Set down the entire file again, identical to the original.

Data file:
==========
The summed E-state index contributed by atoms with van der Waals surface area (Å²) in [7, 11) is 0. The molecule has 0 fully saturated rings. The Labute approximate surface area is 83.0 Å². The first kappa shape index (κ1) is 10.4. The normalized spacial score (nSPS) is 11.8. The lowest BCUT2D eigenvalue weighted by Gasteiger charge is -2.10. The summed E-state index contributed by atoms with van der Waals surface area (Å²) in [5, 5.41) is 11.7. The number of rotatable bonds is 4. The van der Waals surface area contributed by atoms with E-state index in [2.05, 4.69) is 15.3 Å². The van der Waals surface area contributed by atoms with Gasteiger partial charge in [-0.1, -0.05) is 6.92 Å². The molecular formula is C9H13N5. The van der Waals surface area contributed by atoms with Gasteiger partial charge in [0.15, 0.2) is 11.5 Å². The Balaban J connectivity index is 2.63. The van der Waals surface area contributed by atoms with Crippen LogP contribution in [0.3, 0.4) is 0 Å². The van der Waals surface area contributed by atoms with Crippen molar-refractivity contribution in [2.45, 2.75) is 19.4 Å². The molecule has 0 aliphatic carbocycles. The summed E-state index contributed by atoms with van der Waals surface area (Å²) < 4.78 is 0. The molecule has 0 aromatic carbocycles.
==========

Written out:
The summed E-state index contributed by atoms with van der Waals surface area (Å²) in [7, 11) is 0. The molecule has 0 fully saturated rings. The Labute approximate surface area is 83.0 Å². The first kappa shape index (κ1) is 10.4. The normalized spacial score (nSPS) is 11.8. The lowest BCUT2D eigenvalue weighted by Gasteiger charge is -2.10. The summed E-state index contributed by atoms with van der Waals surface area (Å²) in [5, 5.41) is 11.7. The number of rotatable bonds is 4. The van der Waals surface area contributed by atoms with E-state index in [2.05, 4.69) is 15.3 Å². The van der Waals surface area contributed by atoms with Gasteiger partial charge in [-0.1, -0.05) is 6.92 Å². The molecular formula is C9H13N5. The van der Waals surface area contributed by atoms with Gasteiger partial charge in [0.15, 0.2) is 11.5 Å². The Balaban J connectivity index is 2.63. The van der Waals surface area contributed by atoms with Crippen LogP contribution in [0.3, 0.4) is 0 Å². The van der Waals surface area contributed by atoms with Crippen molar-refractivity contribution in [2.45, 2.75) is 19.4 Å². The molecule has 0 aliphatic carbocycles. The summed E-state index contributed by atoms with van der Waals surface area (Å²) < 4.78 is 0. The molecule has 0 aromatic carbocycles.